About a year and a half ago I started teaching at Antioch University’s “hybrid” M.A. Program in Urban Sustainability, which is hybrid in more ways than one: balancing academic training with on-the-ground fieldwork and projects; integrating theory and practice to prepare “scholar-practitioners”; and finally, balancing intensive residencies – several days worth of face-to-face workshops, courses, speakers, dinners, and field trips –– with online instruction.

Although I am still figuring out what it means to do this well, this “hybrid” idea produces a similar rhythm of interaction to the way we build movements across borders and boundaries and time and space –– relishing the time we have to be physically together and then, thus motivated, desiring tools and methods that work to continue communication with a level of depth and color.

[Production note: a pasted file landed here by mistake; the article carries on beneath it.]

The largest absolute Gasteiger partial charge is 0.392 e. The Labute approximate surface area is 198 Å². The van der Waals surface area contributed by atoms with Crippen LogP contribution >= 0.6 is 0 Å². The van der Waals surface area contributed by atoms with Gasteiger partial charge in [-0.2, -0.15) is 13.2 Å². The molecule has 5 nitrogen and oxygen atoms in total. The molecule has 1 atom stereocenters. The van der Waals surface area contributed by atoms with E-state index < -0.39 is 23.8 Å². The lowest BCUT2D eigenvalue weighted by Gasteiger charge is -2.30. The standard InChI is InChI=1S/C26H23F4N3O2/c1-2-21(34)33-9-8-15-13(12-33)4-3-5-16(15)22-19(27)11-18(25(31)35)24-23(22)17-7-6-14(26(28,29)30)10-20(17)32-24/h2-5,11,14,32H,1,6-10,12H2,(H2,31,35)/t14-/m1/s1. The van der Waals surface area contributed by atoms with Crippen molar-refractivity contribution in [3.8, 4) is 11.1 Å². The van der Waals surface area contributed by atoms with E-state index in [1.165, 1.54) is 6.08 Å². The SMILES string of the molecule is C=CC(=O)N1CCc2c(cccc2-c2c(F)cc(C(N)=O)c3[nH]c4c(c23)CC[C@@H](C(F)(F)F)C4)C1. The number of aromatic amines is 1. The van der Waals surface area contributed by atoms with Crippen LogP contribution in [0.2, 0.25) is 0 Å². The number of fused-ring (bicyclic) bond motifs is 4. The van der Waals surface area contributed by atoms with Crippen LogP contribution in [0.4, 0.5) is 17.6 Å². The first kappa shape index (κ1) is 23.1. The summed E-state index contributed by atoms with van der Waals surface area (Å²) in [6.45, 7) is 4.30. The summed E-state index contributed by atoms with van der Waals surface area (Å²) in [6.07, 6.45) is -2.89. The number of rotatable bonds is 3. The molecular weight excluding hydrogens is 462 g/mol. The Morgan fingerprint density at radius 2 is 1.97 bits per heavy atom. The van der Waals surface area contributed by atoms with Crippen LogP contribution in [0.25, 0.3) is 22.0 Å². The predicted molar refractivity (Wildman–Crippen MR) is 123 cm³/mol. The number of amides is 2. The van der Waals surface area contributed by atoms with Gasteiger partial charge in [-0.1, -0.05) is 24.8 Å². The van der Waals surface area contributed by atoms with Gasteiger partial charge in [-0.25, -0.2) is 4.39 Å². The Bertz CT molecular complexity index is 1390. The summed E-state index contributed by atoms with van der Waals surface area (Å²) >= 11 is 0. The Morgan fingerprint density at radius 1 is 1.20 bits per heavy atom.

And that is important to me as well.

The daunting business of figuring out this balance, and how to teach and learn online –– with all its diverse possibilities, personalities, and intentions –– is not just my work in progress, but a much bigger story of this historical moment.

Under the leadership of a new Chancellor, my new university home at Antioch, like many other such places, is moving to launch more online initiatives.  As a result, I am serving on an ad hoc committee along with some particularly lovely educational technology folks to figure out how to put our best foot forward in that endeavor.

In the spirit of that mission, I have immersed myself in new ways of learning and doing.  For example, I’m taking a MOOC  [Massive Open Online Course] called “E-learning and Digital Cultures”.  You, too, may jump on board, if you are so inclined.  We are just starting our second week of the five-week course.

The course consists of five charming professors from the University of Edinburgh and a student enrollment of 40,000.

That’s right, 40,000.  From all over the world.

So, how does that work?  Well, that’s part of the adventure, part of what I am trying to figure out, along with a  great number of my 39,999 classmates.